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Gross Point Blank

Our safety net has been shelved

Sometimes I get stymied when it comes to penning my reactions to political situations because my main concern is always, "What if I'm not 100 percent right about the facts?" But make no doubt about it, I feel strongly that in her attempt to return to office, Gov. Christine Gregoire bamboozled us, the taxpayers.

For me, it all centers around an issue I covered this past summer, a mere four months ago: Gregoire's "Cover All Kids" campaign.

This was a campaign to promote medical insurance for every child in Washington.

To make sure everyone knew about it, Gregoire literally rolled out a touring bus, stopping in communities across the state to spread the word that, more likely than not, your child can probably qualify for insurance through the state.

At the time, Jim Stevenson, communications director for the Medicaid program, told me that 75,000 children in the state weren't insured, 6,800 of whom hailed from the Yakima Valley.

Make that 6,799. I signed my son up after Stevenson told me, "Even if you think you aren't eligible, you probably are."

For the first time in eons, my son had health insurance.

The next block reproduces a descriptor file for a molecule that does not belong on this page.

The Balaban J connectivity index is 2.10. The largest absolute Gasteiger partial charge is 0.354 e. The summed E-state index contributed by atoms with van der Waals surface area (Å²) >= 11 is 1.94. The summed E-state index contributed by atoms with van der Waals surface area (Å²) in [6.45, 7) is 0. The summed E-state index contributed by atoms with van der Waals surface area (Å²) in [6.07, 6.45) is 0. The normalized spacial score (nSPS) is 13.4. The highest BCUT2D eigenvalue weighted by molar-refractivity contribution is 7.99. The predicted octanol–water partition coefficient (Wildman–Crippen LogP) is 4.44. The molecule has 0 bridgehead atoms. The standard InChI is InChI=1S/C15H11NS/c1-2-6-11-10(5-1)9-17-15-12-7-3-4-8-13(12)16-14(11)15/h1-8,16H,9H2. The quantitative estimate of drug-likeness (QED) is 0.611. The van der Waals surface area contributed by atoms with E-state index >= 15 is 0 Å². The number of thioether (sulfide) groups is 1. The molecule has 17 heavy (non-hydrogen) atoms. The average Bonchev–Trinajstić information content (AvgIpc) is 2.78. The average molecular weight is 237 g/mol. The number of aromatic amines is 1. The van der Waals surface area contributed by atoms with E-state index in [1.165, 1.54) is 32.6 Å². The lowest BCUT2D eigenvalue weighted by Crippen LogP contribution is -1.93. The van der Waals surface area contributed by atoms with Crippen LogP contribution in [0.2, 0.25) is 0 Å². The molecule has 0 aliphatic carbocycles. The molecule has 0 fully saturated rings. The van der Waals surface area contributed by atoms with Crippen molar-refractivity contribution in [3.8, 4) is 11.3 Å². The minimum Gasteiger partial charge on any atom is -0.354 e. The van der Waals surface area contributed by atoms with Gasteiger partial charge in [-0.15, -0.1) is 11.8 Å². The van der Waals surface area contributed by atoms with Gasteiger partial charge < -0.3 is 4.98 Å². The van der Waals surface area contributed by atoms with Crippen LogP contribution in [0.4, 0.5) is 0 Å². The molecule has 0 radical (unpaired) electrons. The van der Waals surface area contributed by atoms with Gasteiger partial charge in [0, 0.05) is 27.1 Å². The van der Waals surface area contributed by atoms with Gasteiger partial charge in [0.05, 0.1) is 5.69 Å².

In August, families at 250 percent of the national poverty level qualified for medical coverage for their children and that figure was set to change as of yesterday, Thursday, to 300 percent.

Not anymore, according to Gov. Gregoire's budget proposal.

Now that she's conveniently re-elected, those percentages no longer factor in due to dire financial conditions in the state of Washington.

I don't believe for one second that the dire financial condition came as a shock to Gregoire. After all, I have listened to our local politicians question state spending for at least the last year.

Just this past February, Gregoire submitted written testimony regarding "high quality, affordable health care for every child."

She writes: "In Washington state, we believe providing health care coverage to all of our kids and making sure they have access to high quality, affordable health care is not only the right thing to do-it's a moral imperative."

What Gregoire was really saying is this: "I'm up for re-election. I need your support just long enough to make it through the November election."

Lest there be any question about her motives, in addition to not expanding the poverty level numbers, she proposes to lower the number eligible for children's healthcare coverage.

No one can change my mind that this ridiculous "Cover All Kids" project was anything more than campaigning for government office.

What's sad is that it was done at the expense of relieved parents across the state of Washington who knew they couldn't afford insurance on their own, but were grateful that should some calamity befall their child, they had a safety net.

Like me.

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